I remember City Councillor Jaye Robinson

Jaye Robinson.
Jaye Robinson.

Over the last month, I’ve spent many hours reflecting on the life and legacy of Councillor Jaye Robinson. I had the honour of working with Jaye for close to seven years and I feel immense gratitude for the many lessons I learned under her leadership. To me, she was much more than a boss – she was a mentor, friend, role model, and unwavering supporter.

First elected in 2010, Jaye proudly represented Don Valley West at City Hall for almost 14 years. On City Council, Jaye championed environmental sustainability, responsible budgeting, investment in arts and culture, and protections for Toronto’s tree canopy. The many local parks she created and revitalized are an enduring part of her legacy that will continue to be enjoyed by residents for years to come. 

A highly-respected voice on City Council, Jaye held important leadership roles over her time at City Hall. As chair of Public Works and Infrastructure, she introduced Toronto’s first-ever Road Safety Plan in 2016. From 2018-2022, she served as chair of the Toronto Transit Commission (TTC). During this time, she led the TTC through the COVID-19 pandemic – one of the most challenging periods in Toronto’s history – while continuing to advance fleet electrification, fast-track critical infrastructure projects, and secure record-setting investment in public transit.

Before entering municipal politics, Jaye was the Director of Special Events for the City of Toronto and spent more than 20 years of her career in the public service. She was responsible for founding and producing many of our city’s most iconic events, including Summerlicious, Winterlicious, Moose in the City, the Celebrate Toronto Street Festival, and Nuit Blanche.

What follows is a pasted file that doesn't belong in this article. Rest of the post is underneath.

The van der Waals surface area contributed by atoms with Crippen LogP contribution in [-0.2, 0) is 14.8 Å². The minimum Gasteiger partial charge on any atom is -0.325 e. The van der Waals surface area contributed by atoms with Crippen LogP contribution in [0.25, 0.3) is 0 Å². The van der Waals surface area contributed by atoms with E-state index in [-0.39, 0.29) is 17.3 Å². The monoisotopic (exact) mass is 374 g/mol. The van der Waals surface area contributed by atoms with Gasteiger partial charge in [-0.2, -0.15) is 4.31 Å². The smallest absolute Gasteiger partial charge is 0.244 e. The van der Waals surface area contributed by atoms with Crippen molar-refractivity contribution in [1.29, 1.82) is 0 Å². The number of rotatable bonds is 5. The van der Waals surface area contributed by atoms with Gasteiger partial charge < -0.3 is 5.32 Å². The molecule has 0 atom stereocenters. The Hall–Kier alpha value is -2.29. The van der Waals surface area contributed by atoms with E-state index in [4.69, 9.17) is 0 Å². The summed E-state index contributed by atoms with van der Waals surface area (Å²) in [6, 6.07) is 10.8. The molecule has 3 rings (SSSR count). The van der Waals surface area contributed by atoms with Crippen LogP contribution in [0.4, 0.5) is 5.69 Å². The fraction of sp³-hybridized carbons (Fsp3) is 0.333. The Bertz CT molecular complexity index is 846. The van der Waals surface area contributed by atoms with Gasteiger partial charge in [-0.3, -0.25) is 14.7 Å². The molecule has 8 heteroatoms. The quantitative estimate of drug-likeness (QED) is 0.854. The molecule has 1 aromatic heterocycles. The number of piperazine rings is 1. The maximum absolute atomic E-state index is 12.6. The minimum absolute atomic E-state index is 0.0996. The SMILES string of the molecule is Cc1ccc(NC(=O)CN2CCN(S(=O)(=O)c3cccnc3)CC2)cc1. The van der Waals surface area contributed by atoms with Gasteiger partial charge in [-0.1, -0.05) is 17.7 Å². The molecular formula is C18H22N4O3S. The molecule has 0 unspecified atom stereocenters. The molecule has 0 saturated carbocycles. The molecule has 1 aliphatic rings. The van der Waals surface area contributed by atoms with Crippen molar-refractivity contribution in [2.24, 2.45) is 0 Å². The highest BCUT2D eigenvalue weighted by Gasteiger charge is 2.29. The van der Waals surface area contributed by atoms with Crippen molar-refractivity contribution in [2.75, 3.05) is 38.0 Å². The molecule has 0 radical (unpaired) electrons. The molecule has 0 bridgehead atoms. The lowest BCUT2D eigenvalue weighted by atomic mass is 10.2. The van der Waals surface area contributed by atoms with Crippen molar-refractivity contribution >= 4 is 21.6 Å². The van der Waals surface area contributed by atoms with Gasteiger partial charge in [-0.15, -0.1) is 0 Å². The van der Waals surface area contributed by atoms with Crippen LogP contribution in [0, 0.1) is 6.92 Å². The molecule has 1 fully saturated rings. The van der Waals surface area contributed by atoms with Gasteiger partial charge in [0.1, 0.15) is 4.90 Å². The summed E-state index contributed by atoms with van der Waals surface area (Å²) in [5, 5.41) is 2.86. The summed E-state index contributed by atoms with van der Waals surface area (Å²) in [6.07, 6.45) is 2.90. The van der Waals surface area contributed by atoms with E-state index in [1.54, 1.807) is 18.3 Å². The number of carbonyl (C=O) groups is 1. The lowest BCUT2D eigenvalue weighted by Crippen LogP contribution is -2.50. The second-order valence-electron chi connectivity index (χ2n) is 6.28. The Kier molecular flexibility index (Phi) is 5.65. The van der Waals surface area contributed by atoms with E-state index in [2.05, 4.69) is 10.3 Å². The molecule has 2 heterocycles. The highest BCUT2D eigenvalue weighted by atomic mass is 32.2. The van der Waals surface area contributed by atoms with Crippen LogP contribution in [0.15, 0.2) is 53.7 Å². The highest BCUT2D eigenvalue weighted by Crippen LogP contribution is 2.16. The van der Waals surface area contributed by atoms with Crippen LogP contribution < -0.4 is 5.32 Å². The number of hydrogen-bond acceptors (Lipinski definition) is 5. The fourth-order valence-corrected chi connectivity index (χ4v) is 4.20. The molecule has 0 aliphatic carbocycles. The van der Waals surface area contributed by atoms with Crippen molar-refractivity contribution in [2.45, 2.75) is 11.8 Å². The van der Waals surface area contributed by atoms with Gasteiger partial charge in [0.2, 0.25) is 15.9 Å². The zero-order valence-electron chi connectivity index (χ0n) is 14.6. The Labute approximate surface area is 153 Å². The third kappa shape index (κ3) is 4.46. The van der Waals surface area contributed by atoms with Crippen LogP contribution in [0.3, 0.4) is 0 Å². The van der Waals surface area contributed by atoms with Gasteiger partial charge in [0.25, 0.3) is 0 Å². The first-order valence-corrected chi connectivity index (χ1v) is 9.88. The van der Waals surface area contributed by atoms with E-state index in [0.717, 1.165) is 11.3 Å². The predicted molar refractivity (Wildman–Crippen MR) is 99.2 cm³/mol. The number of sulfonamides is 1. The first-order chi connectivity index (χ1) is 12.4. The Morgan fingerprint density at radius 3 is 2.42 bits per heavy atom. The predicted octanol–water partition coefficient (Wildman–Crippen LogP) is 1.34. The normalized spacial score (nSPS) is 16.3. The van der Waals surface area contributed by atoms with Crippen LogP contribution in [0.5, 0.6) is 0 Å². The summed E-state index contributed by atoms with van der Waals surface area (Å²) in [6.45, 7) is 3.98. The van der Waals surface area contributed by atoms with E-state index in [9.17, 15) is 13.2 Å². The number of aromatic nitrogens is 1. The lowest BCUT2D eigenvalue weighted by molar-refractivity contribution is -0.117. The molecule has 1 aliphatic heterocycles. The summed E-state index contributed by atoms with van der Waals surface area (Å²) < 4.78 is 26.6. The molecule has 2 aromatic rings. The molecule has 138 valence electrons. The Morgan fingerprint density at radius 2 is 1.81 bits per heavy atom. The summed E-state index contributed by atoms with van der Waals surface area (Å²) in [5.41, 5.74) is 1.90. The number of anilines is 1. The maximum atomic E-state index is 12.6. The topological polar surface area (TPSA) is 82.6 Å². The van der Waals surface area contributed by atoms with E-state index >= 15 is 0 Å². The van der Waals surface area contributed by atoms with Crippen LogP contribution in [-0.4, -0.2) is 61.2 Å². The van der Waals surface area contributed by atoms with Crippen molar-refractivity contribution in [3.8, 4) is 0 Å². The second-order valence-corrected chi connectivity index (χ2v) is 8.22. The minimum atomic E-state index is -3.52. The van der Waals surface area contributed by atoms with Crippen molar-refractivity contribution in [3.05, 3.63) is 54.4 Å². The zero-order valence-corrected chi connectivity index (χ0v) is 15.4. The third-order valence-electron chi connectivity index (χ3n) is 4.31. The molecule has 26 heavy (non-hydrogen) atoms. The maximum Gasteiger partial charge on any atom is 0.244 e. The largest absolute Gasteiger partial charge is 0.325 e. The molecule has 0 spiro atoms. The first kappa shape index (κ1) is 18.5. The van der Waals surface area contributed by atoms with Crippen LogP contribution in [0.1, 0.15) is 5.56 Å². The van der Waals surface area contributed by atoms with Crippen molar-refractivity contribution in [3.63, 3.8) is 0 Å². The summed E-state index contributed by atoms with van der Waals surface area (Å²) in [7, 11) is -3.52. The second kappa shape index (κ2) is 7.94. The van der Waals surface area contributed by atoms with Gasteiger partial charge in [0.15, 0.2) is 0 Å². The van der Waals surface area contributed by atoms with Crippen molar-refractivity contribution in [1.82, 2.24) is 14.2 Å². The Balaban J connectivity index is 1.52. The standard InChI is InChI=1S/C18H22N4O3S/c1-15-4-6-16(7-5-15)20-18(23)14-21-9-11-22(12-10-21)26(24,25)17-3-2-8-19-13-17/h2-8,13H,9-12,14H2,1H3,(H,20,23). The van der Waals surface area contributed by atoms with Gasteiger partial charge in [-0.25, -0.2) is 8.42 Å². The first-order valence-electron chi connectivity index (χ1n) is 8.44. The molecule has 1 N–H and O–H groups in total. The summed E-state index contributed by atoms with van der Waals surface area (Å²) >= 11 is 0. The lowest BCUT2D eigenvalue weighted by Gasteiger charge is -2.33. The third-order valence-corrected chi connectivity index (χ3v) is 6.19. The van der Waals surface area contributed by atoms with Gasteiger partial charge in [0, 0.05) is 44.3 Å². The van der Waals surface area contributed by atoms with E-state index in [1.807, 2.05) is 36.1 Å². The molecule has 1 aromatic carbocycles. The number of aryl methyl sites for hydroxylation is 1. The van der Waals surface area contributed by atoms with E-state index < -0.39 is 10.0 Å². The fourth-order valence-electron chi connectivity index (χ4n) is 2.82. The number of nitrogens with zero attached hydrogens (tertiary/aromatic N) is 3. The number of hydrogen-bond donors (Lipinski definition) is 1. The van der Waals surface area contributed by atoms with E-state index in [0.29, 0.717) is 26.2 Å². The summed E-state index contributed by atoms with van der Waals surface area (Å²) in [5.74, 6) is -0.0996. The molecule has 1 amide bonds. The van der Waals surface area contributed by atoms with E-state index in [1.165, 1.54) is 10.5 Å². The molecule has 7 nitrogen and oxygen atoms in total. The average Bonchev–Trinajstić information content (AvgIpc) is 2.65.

As a City Councillor, Jaye believed deeply in public consultation, transparent governance, and evidence-based decision-making. She was never afraid to stand up for her constituents and what she believed in, even under intense pressure. If you have attended a public meeting with Jaye, you will know that she was adept at commanding a room. In the most contentious meetings, she would find a way to channel fervent debate into productive solutions.

Throughout my time in the Ward 15 office, Jaye always emphasized the importance of service excellence. She encouraged our team to be responsive to constituent feedback and work collaboratively across the various City Hall departments to find creative solutions. Jaye was passionate about her work and the neighbourhoods she represented in Don Valley West. Late into the evenings and on weekends, she was known to read and respond to constituent emails – in some cases surprising the author with an unprompted phone call. 

Jaye was an inspirational and compassionate leader, who cultivated a sense of shared purpose in her office. With her strong work ethic and meticulous attention to detail, Jaye motivated us to produce our best work and achieve results for the residents of Ward 15. No accomplishment was too small to go unacknowledged, often with a “gold star!” email.

While Jaye had high expectations of her team, she was also a lot of fun to work with. She had a great sense of humour and a knack for finding moments of levity in stressful situations. Never one to take herself too seriously, she was always quick to crack a joke – even while leading lengthy staff and committee meetings.

Over the last few weeks, I’ve spoken with many of Jaye’s former staff about the profound impact she had on our personal and professional development. She will be deeply missed by all, like me, who knew her. She leaves a lasting legacy in Toronto, the city she loved.